Raya and the Last Dragon Review: Disney Explores Themes of Trust Through A Cultural Lens
On screen representation means so much for the marginalized and underrepresented communities for this generation no matter the medium. That’s why film like Walt Disney Animation Studio’s Raya and the Last Dragon means so much not only to me, but to other South East Asians. Raya’s cultural backdrop not only provides the canvas to express the importance of having diversity and representation on screen, but its universal themes of trust will connect with a global audience.
Raya opens with the title character (Kelly Marie Tran), riding on her trusty and very cute pillbug critter Tuktuk, crossing a barren wasteland that is filled with human statues. But these statues aren’t for decoration as they all used to be living humans who were turned to stone by the evil Druun, a mindless plague born out of human discord. She explains that 500 years ago, when humans and dragons lived in harmony in Kumandra, the Druun spread like wildfire and turned everything it touched into stone. Though the dragons fought valiantly, they two were were solidified. That’s when the mighty Sisu (Awkwafina) rose up and concentrated all of her magic into a gem that blasted the Druun away and restored all life in Kumandra.
However, the dragons did not come back, and all that was left of Sisu’s sacrifice was her gem. And what was supposed to unite humanity instead turned out to be a battle over control over the gem’s power. As a result, the gem had to be hidden away in a temple in Heart, where Chief Benja (Daniel Dae Kim) and his daughter Raya have sworn to protect it at all costs.
Raya is a spirited warrior who seems to know everything about the rival lands of Kumandra – which all happen to be named after parts of a dragon. The reason for that is because they were once unified. And that is something that Chief Benja wants his land, that he loves so much, to become once again. So he extends an invitation to the rival chiefs to come to Heart so that they can peacefully negotiate for unification. Raya doesn’t believe it could work given each land’s history, but Benja wants a better world for not only his daughter but everyone else. So she makes an effort that people can change and they aren’t so mistrusting by befriending Namaari, the daughter of the chief (Sandra Oh) of Fang.
However, Raya’s trust is broken when Namaari betrays her and attempts to steal the gem for her mother. When other chiefs realize whats happening, they fight over the gem as well, and in the ensuing fight, they break it into pieces, which frees the Druun to spread its chaos once more. Six years later, Raya is now the lonesome warrior searching for Sisu, in hopes that she can create another gem to restore what has been lost. While she is able to find the mighty dragon, she is nothing like the legends she’s read.
Despite her previous conception of Sisu being shattered, they come to find out that Sisu still has a connection to the gem’s magic. With every new gem that they possess, they gain a new magic like shape-changing into a human, creating rain, and more. This will be extremely helpful to the two, and the ragtag group of loveable misfits who join them on their quest. But in order for them to save Kumandra, Raya will need to take the first steps to trust others who have their own agendas.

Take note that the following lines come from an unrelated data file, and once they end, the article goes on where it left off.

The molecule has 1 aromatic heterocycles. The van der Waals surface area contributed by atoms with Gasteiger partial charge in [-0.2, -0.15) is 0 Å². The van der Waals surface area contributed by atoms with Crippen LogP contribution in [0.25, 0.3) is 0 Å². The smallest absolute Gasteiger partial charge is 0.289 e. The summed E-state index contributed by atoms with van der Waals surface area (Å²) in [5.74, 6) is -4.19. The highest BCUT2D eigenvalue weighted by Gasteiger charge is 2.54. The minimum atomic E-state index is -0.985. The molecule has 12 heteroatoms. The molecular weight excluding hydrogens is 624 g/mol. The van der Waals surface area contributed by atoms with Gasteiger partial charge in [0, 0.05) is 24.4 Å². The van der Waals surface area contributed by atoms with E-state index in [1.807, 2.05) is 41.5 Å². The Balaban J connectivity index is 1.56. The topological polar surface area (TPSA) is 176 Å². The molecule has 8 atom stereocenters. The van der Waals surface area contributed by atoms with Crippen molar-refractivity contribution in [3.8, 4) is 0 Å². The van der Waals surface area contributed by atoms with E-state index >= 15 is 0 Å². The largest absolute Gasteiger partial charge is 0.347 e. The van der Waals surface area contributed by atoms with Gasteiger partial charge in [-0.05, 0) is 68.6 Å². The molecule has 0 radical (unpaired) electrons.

That theme of trust, which constantly ripples throughout the film, plays a huge role in a narrative and visual sense. For the former, it is depicted in the writing the, and Raya and Namaari’s character development. Both Sisu and Benja act as supportive allies who dispense the wisdom about trust and what becomes of it if you open your hearts to others you may assume are untrustworthy. For the latter, that comes through how the script, written by Qui Nguyen and Adele Lim, uses food. In one instance, Benja uses the various ingredients from those rival lands to represent what happens when you work together. In another instance, we see how one meal can bring people together.
Tackling the themes of trust isn’t easy, especially in a film like “Raya and the Last Dragon.” And yet, Lim and Nguyen’s script manages to do it delicately and with nuance, while also celebrating Southeast Asian cultures and honoring Disney animation’s legacy. Both Raya and Namaari represent opposite sides of the same coin. Though the two want to achieve the same goal, they both go about it in very different ways. As such, it gives their relationship a very interesting dynamic. They fight for duty and county. And they do it with such power and grace that it changes the way we view how strong women are presented on screen.
Awkwafina also shines as Sisu, a powerful yet very humble dragon who can crack a joke and drop a few sick rhymes about water. Sisu’s shining optimism and warm personality makes an instant connection with the audience. She doesn’t see the bad in people, despite running into a few experiences where she carelessly trusts untrustworthy people. Despite that, she makes an effort to show Raya that even though the world is broken, it only takes one person to make the first step and extend the hand of trust to others to repair the damage.
Despite “Raya and the Last Dragon” clumsy approach to the casting, the film embraces its cultural identity by authentically expressing Southeast Asia in its architecture, costumes, food, landscape, and martial arts. Though there are those cultural specificities that will resonate with key members of the audience, the film brings the audience together with its universal themes of trust, and uses the Raya and Namaari dynamic to deliver that story in a beautiful and emotional way, while also keeping us excited with its explosive action and hilarious contemporary humor from Awkwafina.
Raya and the Last Dragon will premiere in select theaters and via Disney+ Premier Access on Friday, March 5.